“Hold on to each other, hold on to each other”, Florence Welch implored her audience in the first song of the evening. She had a message to send, and she wasn’t leaving until it’s done.
A barefoot Welch ran giddily across the stage, in an ochre lace dress that looks plucked from Stevie Nicks’ own wardrobe. Her silhouette was magnified across the screens set up on either side of The Domain, whose outdoor stage on January 26 was packed with 28,000 worshippers on a steamy summer night. Her eyes glinted as she looked over her shoulder, striking power poses to end each of her songs. Her voice rollicked along with powerful ballads and her arms whipped up around her in a flurry of movement. She is the picture of glorious, unbridled energy.
The operatic tumult of her singing voice turned to breathiness when she addressed her audience, though it didn’t come across as affected. This is Florence + The Machine first Australian tour after headlining Laneway in 2015, and follows last year’s release of the tender and confessional High as Hope. “I’m quite shy,” she confessed to the crowd after a high-drama rendition of “Cosmic Love”. Perhaps here she reflected on the giddy pirouettes she cut across the stage just before, adding, “You wouldn’t think so though, would you?”.
She certainly cut a striking presence on stage, though there is work behind the illusion of barefoot insouciance. The amount of technical stagecraft needed to project her glowing image to a sold-out audience at The Domain was made abundantly clear when she sat on the edge of the stage, inadvertently drawing the camera to focus on the whole hog of lights, fittings and rigging.
But no matter, because the evening was topical enough to distract from any small drawbacks. The personal is political on Welch’s stage. Her voice swooped when she sung “You are my true north”, in ‘Patricia’, a song dedicated to Patti Smith, and growled in the bridge that she tells the audience is directed towards toxic masculinity. “I believe her, I believe her”, she sang, one fist held up in the air.
The pulsing basslines and wild energy of the evening were put to simmer during the duet Welch performed with support act Marlon Williams. The harp plucked them into a rendition of Williams’s track ‘Nobody gets what they want anymore’ and there was a quiet simplicity to the whole thing.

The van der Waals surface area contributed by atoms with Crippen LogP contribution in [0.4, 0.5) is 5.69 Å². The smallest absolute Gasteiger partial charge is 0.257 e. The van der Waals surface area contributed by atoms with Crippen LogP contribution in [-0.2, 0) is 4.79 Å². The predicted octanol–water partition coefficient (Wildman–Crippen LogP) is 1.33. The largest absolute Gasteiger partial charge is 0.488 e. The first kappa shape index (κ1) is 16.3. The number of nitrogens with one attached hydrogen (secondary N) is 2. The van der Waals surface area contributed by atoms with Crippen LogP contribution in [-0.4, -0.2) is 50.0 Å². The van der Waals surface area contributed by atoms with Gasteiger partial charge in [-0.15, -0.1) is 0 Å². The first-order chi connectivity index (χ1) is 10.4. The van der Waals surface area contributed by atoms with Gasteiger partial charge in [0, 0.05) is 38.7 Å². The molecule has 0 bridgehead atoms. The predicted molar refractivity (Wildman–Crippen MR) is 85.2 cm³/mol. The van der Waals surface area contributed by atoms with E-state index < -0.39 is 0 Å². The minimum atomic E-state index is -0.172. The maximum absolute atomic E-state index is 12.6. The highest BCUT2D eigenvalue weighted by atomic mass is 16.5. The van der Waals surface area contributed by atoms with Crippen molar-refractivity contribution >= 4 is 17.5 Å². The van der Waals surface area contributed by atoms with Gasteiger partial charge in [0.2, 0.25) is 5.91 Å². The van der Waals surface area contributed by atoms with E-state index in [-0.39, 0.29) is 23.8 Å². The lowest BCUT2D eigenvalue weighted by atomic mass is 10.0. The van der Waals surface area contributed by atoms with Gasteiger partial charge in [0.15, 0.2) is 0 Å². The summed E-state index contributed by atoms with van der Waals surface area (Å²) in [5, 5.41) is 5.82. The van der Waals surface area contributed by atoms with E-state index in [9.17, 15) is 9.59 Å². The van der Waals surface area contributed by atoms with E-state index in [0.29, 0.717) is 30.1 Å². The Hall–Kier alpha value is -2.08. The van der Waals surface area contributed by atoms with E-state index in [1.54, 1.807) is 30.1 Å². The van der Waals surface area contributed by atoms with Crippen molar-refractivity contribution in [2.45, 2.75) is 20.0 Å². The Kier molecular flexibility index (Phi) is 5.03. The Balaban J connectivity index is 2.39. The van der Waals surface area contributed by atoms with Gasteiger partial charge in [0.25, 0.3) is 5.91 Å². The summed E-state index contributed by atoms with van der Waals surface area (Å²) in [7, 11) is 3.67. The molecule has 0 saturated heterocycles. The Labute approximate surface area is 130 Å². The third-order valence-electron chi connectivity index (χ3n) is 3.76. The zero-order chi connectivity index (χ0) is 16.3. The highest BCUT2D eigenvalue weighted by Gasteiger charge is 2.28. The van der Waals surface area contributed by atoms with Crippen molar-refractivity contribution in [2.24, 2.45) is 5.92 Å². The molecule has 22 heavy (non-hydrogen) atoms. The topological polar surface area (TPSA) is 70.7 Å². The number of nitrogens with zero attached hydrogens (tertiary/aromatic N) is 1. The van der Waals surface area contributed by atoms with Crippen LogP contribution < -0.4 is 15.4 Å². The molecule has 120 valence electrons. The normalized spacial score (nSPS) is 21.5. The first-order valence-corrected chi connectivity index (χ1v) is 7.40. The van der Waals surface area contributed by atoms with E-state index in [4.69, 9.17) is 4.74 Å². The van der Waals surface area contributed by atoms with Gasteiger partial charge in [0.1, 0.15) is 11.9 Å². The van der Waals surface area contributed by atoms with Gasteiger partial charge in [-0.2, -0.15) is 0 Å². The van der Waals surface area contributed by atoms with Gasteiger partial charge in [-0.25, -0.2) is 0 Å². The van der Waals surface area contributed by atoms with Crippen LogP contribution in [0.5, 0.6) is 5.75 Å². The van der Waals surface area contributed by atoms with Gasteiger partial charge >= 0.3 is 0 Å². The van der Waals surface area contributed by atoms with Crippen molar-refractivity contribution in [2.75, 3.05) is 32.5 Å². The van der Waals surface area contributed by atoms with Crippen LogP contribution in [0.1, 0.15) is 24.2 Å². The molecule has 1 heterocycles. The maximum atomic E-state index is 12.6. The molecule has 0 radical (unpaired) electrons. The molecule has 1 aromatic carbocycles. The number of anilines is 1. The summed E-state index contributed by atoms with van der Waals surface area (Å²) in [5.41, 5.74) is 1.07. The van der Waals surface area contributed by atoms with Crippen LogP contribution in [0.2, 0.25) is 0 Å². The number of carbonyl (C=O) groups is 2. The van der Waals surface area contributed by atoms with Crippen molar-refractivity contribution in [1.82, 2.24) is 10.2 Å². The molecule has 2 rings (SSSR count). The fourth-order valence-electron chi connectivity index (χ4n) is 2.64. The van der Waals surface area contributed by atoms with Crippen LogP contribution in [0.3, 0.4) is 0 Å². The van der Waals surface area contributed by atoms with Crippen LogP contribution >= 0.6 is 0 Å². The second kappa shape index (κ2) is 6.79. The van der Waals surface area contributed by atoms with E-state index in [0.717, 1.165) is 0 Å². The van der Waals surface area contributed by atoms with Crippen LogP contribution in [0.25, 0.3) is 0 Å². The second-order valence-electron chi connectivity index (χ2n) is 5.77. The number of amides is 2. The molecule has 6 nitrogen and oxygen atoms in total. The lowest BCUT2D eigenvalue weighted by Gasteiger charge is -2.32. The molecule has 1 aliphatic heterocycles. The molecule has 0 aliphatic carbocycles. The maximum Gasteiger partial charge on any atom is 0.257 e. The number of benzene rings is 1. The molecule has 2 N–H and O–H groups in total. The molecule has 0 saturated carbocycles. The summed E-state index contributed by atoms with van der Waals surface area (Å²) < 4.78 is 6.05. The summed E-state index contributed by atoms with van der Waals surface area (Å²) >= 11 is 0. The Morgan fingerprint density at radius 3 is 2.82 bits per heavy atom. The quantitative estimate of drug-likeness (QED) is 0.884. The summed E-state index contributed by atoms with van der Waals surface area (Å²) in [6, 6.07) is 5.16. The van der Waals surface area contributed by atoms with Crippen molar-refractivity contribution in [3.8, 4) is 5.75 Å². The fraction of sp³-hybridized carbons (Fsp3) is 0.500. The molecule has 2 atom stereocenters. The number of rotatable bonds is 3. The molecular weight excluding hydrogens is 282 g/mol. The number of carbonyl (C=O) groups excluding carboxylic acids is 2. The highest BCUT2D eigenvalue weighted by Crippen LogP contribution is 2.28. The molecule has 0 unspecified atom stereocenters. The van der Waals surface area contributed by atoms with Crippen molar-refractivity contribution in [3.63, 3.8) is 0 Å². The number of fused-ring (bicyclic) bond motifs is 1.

As is now expected at a Florence + The Machine show, Welch rallied everyone to hug a stranger, to tell a stranger that they love them. In “Dog Days are Over” she coaxed the crowd to put away their phones and grab hands with strangers next to them. Though the last few years have been hard, there is hope and power in individual action, she said. The music lifted and soared. She may play this at every performance, but there was such sincerity in those massive, projected eyes, that you couldn’t help but be taken along for the ride.
The aura of hippie giddiness Welch embodies would veer towards the unbalanced without the solid dash of self-awareness she brings to the stage. At one point, she thanked the fans who have been with her since 2009’s multi-award winning Lungs and then welcomed those who are new converts. Her older albums are just like this new one, she told the newcomers, but more shouty.
They may have been shouty, but Welch is not afraid to embrace those shouty, heady days of her reckless youth. In closer ‘Shake it Off’, from sophomore album Ceremonials, the band’s classic formula of build-up and release was played to perfection as the harmony of violins, the harp and tight drums ended the evening in a fury of sound and energy. Those who were still holding hands with strangers stood united in the kinetic energy.
Florence + The Machine makes a loyal crowd want to reach out, and the high-drama melodies had the crowd holding on.